Teen Spotlight: In conversations about equity, where do students stand?

Divided views spark more questions on equity

Kayla Tehrani
Special to the Snowmass Sun
Teen Spotlight columnist Kayla Tehrani
Courtesy photo

For months, conversations about equity and equality at Aspen High School have caused disagreement and anger in our community.

Aspen High School distributed an optional survey about equity to students this spring with questions about age, race, class, gender, sex and height and weight, among other queries. The AHS Equity team wanted students to take this optional, anonymous survey to gather data to find out how to make the school a safer community for everyone.

But it also spurred backlash from other members of the community. Some parents — and one state board of education representative — took issue with the survey, claiming Strassburger was breaking the law by giving this survey, that the questions were invasive, even that the high school was “indoctrinating” its students.

Through my research on the topic, I noticed that no students had shared their opinion. I chose to do that through a letter to the editor in The Aspen Times on May 5 (“Inclusivity at Aspen High School is a good thing“) — and I, too, saw backlash.

One May 10 letter to the editor (“Educators should watch their language“) responded to my call for inclusivity by suggesting that equity work and concepts like critical race theory could be seen as anti-white racism. Reading that, I felt appalled. The thought that equity for all races being considered racist toward white individuals is beyond me.

As I did more digging into the issue, read articles and interviewed sources, I realized that some of the vocal stakeholders in the conversation intermix “equity” and “equality” — and that some seem to have a fear of both.

For me, this brought up a question: What does equity mean to our community, and why is encouraging it becoming such an issue?

To start, the definition of equity is very different from the definition of equality. According to Oxford Languages, the definition of equity is “the quality of being fair and impartial,” whereas the definition of equality is “the state of being equal, especially in statutes, rights and opportunities.”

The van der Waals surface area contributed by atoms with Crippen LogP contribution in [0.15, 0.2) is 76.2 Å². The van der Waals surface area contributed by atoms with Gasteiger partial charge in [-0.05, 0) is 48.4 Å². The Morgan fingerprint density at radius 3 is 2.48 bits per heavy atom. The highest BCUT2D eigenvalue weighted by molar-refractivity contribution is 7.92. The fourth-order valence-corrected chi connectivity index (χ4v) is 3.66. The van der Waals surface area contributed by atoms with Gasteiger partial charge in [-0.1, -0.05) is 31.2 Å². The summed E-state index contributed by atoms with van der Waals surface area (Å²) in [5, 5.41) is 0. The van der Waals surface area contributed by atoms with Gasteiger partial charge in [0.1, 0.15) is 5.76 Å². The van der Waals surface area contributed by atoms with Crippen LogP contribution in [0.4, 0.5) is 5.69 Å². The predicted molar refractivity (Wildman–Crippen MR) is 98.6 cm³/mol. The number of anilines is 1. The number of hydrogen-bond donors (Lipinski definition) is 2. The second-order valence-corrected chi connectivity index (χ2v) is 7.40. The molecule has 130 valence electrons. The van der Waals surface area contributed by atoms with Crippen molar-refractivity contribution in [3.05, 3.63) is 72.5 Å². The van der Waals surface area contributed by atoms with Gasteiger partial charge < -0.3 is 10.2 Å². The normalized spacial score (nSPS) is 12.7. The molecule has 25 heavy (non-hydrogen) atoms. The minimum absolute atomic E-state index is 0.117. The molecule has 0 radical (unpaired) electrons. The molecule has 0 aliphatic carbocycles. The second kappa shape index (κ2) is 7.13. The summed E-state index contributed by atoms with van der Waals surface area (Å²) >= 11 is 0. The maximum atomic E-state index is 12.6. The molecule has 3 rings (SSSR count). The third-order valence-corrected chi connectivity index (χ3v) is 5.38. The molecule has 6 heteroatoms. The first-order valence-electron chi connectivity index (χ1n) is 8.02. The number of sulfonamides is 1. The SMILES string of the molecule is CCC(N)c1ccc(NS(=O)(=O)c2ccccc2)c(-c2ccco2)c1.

Fairness doesn’t necessarily mean giving everyone the same opportunities; to me, it means giving people the opportunities they as individuals need to succeed.

I also wanted to get more perspectives from students on how they feel about equity. Amid all the back and forth among adults, what about student opinion? Shouldn’t that voice be the one that matters most?

Jeremy Martin, a senior at Aspen High School, wrote in a text that he believes the survey was solely to ensure that students of different backgrounds felt represented and were given a voice in the school.

“I felt that the questions asked in AHS’ equity survey were extremely reasonable and innocuous, and I truly believe that the discussion and speculation surrounding this survey has been entirely blown out of proportion,” Martin wrote.

Martin believes that Aspen High School should be focusing on providing for students in whatever way best suits students’ individual needs because of the wide range of students at AHS. He sees equity and equality as two different but not mutually exclusive words.

“Public schools exist to provide opportunities, and we owe it to everyone in our community to consider their individual situations and needs,” he wrote. “It seems very sad that something as fundamental as giving opportunity and assistance to everyone in our school system should have become so politicized.”

Zane Zachary, a junior at AHS, took a different approach: he wrote in an email that he believes the school should focus on equality more than equity. In his view, equality attacks the root of the problem, whereas he said he sees equity as a lazy approach to level the playing field.

“Since the school took an equality approach to my dyslexia, I went through the crucible to where I can today succeed without any assistance,” Zachary said. “If the school treated me with equity, Dyslexia would still be a significant factor in my life; my academic success would depend on grade redistribution. With that said, the school should give tools, not points.”

Though equity and equality may mean different things — both in the dictionary and in the eyes of different people — I see the importance of both of them in our community. Students should be treated with equal kindness and respect, but also given the resources that they as individuals need to succeed.

The apprehension some people seem to have toward equity concerns me. I truly hope the argument about the survey and equity can come to an end, and we can focus on ensuring students feel comfortable at school.

Kayla Tehrani is a junior at Aspen High School a staff writer for the Skier Scribbler school newspaper. This is her second year with the paper.